A favorite story from the archives, updated with new recipe, photos and links.
So there we were -- Ted, his sister Jill, Cousin Martin and me -- huddled in the kitchen in my friend Rika's house, in the tiny village of Mihama on the west coast of Japan, in the middle of winter, drinking sake to stay warm, and learning how to make soba noodles.
It was our second visit to Japan, February 1997, windy and snowing, cold beyond cold. We had come to Mihama after a couple of weeks of traveling in Vietnam, where it was hot beyond hot, and our bodies were having adjustment issues.
Rika's house sits right on the beach; except for the kitchen, the rooms are heated only by space heaters, so even without the promise of a cooking lesson, we'd still have gravitated towards the only room that had both heat and food.
According to the traditions of the village, which is home to 50 families, property passes from oldest son to oldest son, and so Rika's husband, Ichiro, came to own the house, a fishing boat, and the fields that supply his family with rice and vegetables. Ichiro teaches at an agricultural high school, where students learn about all aspects of the growing cycle, including cooking, and he is quite a good cook, too.
Soba are thin, spaghetti-like noodlesmade of buckwheat flourwhich, because it doesn't bind well, is often combined with wheat flour or yam. According to Japanese agricultural regulations, soba must contain at least 30 percent buckwheat; the higher the buckwheat content, the better the noodles, and the nuttier the flavor.
Starting with the buckwheat flour, water, and a small amount of white flour, Ichiro taught us to mix and knead and roll the dough, and then to cut the noodles by hand. While the noodles air-dried for a few minutes, Rika mixed a traditional dipping sauce, a combination of dashi, mirin, and soy. (She also showed us some store-bought sauce she had in the fridge; though they revere the traditional, busy moms in rural Japan also embrace convenience foods.)
Traditionally eaten to celebrate the new year, and delicious all year round, soba (which is almost always sold in dried form) comes in all price ranges, correlating directly to the amount of buckwheat in the noodles. More buckwheat, higher price tag. If you're eating gluten-free, look for 100 percent buckwheat noodles; they do exist, but they are quite delicate, and expensive.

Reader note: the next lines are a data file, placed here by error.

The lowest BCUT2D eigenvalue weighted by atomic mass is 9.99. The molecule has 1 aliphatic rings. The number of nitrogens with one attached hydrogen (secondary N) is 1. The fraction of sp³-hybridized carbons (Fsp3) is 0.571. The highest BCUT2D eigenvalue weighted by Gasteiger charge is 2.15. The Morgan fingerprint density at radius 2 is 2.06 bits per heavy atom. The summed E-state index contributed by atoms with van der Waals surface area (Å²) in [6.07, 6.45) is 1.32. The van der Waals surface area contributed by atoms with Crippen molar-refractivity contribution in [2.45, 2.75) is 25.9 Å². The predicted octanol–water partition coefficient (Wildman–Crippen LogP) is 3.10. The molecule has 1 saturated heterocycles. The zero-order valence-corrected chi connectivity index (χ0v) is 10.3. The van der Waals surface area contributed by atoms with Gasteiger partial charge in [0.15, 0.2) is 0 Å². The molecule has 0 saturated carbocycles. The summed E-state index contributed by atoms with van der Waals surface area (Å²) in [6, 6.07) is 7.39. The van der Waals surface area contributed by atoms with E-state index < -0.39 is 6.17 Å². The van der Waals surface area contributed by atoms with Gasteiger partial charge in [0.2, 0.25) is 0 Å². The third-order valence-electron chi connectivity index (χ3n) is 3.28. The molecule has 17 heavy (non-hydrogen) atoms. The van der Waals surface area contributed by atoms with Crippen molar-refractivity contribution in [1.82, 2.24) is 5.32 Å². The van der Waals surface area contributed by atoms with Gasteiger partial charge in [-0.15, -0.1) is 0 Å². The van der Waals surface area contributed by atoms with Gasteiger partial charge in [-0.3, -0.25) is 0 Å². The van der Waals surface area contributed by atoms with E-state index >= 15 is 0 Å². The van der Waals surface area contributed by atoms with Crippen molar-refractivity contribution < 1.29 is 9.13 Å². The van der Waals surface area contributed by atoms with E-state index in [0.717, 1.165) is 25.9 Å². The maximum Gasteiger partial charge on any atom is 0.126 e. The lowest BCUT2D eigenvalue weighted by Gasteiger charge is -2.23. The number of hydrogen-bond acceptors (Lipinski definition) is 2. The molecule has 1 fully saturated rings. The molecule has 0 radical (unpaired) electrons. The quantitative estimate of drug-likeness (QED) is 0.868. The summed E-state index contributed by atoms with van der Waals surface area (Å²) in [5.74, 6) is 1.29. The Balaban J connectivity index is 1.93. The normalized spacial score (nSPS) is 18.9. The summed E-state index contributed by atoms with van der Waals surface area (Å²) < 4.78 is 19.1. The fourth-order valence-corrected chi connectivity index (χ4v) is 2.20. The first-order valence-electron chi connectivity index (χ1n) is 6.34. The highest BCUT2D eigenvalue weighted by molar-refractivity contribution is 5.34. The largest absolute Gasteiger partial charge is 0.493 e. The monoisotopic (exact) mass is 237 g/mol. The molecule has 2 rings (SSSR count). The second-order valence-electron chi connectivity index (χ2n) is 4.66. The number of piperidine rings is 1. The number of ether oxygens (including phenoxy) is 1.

At Rika's house, we ate our soba at room temperature; we were too impatient to wait to taste the fruits of our labor. We wrangled the slippery noodles with chopsticks, dipped them in the sauce, and slurped -- which, fortunately, is considered polite, as it was our only option!
Twelve years later, if I close my eyes, I can recall the taste of that soba, made in a dear friend's kitchen so far away.
Asparagus, pepper and peanut soba
Sometimes you make a sauce so good that you want to put it on everything; this is one of those sauces. I'm going to try it on other kinds of pasta, as a marinade for flank steak, and in a tofu stir-fry. And maybe on a burger. Or on toast! Because it's best served at room temperature or cold, this dish would be great for a picnic; toss in some cooked chicken, shrimp or tofu for a complete main course. Serves 2; can be doubled.
For the sauce (quantities approximate):
2 Tbsp reduced-sodium soy sauce
1-1/2 Tbsp hoisin sauce
1 tsp sriracha or other hot chili sauce (more or less, to taste)
1 tsp agave nectar
1 tsp fresh lime juice
2 bundles (approximately 6 ounces) soba noodles, prepared according to package directions, rinsed under cold water and drained
2 Tbsp canola oil
1/2 lb fresh asparagus, woody parts of stems removed, tender part cut into 1-inch lengths
2 scallions, thinly sliced
1/2 small red bell pepper, cut into 1-inch lengths
1/2 cup peanuts, dry-roasted and unsalted, roughly chopped
In a small bowl, combine sauce ingredients; adjust to taste with more agave or lime, and set aside (can be made days ahead of time, and stored in the refrigerator in a glass jar with a tight-fitting lid).
Place the soba in a mixing bowl.
In a wok or skillet, heat the oil. Stir-fry asparagus, scallions, and bell pepper until vegetables are crisp-tender, 2-3 minutes. Add the vegetables to the soba. Pour in the sauce, and stir well to combine. Transfer to individual serving bowls, and top with chopped peanuts. Serve at room temperature or cold.
Disclosure: The Perfect Pantry earns a few pennies on purchases made through the Amazon.com links in this post. Thank you for supporting this site when you start your shopping here.